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I never thought I’d say this, but here we go: I agree with Kanye West. At least about one issue. In late September, the controversial rapper tweeted: “we should be able to participate in social media without having to show how many followers or likes we have. Just like how we can turn off the comments we should be able to turn off the display of followers. This has an intense negative impact on our self worth.”

His message went viral and generated many discussions online – as well as articles in mainstream media – about the nature of metrics (numbers) on social media platforms and their effect on people’s self-esteem and mental health. One of the first experts I interviewed in The Realists – professor and artist Ben Grosser – was cited in many of these discussions and articles because he is the creator of popular plugins that remove metrics from social media platforms.
One of the most memorable things Grosser said during our interview is this:
I would encourage everyone to remember that how a technological system is designed has dramatic effects on the people who use it. These systems are not neutral. The way that they’re made, the way that they’re designed, changes how we act and interact and how we think about ourselves.
Social media platforms like Facebook, Twitter and Instagram prominently display numbers throughout their interfaces: number of likes, comments, followers (or friends), number of shares, new notifications, timestamps that tell us how long ago a message was posted. These numbers have a function: in the words of Ben Grosser, they “activate” users, encouraging to check back on the platforms after they have posted a message to check its performance and engagement. For Grosser,
“Visible metrics are perhaps the most effective way to activate users to pay attention to these platforms. I think this goes back to our evolutionarily developed need for esteem. When we see a number that reports our sociality, that says this many people like you, or this many people paid attention to you… It’s nearly impossible for us to not want that number to be larger. Nobody wants to go around saying ‘nobody liked me’… ‘Nobody paid attention to me’. They want to see that people paid attention and they want that number to get larger.”
Visible metrics can also trigger comparison anxiety: making users compare how many likes and comments they receive in comparison to their friends. They can create competition, generate anxiety, sadness and low self-esteem. Grosser says:
“So let’s say you go to a party, you grab some photos at that party, you post those photos online and maybe your friend who went to that party also took some photos and also posts those photos online, and you look at your photos and maybe they got 1 or 2 or 3 likes, and you look at your friends’ photos and they got a lot of likes, they got 50 likes, they got 100 likes. All of a sudden, you feel competitive with your friends. Well wait. ‘Why did they get all these likes and I didn’t? What is it about my photos that aren’t good enough? Why aren’t people paying as much attention to me?’”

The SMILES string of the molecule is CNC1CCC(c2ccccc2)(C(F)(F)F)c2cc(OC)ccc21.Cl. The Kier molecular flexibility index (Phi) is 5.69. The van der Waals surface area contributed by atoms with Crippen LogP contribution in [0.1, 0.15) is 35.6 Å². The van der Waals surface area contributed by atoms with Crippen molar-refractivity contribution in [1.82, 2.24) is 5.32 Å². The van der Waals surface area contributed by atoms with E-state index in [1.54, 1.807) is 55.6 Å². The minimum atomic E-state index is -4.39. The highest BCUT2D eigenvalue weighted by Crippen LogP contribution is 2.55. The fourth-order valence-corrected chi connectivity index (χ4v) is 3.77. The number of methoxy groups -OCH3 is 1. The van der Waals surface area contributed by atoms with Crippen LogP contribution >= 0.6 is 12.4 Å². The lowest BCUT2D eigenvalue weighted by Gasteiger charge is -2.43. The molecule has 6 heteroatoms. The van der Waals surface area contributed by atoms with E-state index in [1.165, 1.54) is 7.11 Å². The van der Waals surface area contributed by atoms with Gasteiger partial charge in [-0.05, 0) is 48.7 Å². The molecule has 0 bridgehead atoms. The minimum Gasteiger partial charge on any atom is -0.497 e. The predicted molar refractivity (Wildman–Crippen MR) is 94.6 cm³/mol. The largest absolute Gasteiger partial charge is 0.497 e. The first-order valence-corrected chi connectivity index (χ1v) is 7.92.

Social media platforms have been around for less than 15 years and yet they are profoundly changing the way we see ourselves and how we interact with others.

Imagine being able to use social media without these anxiety-inducing numbers. Well, you can, thanks to Ben Grosser.

The Realists November Challenge is all about removing metrics from social media and observing how it makes you feel.

The image above shows Ben Grosser’s Facebook Demetricator plugin in action. When activated, it removes all metrics from the platform, simply stating “people liked this” and “view more comments” – instead of “view 3 more comments.”

The photos above show what Instagram looks like after installing the Instagram Demetricator: number of posts, likes, comments, followers, and timestamps are gone.

An important note: Ben Grosser’s Facebook, Twitter and Instagram Demetricators only work on computers (and not tablets or smartphones) because mobile APIs do not allow these kind of modifications. I encourage you to look up his Demetricators and install them on the web browser(s) you use every day.

For instance, if you use Google Chrome, you will have to go to the Chrome Web Store, search for “Demetricator” – and you will find the 3 plugins developed by Ben Grosser for Facebook, Instagram and Twitter. To install any (or all) of them, click on “Add to Chrome” and then click on the button “Add Extension.”

The November Challenge is for any or all 3 of Grosser’s Demetricators. For instance, I deactivated my Facebook account a long time ago, so I will only use it for Instagram and Twitter. It’s up to you to decide which Demetricator to install.

Over the course of the next three weeks, I will check in with you, sharing more insights about the effects of visible metrics, and I will ask you to provide your impressions about what it’s like to use social media without these numbers.

For this challenge, we are partnering with the amazing Renae Regehr and her Canadian organization Free to Be, a program that promotes positive body image and media literacy. Renae and her organization’s members and followers will be participating in the challenge along with us.

Looking forward to the next steps!

– Elena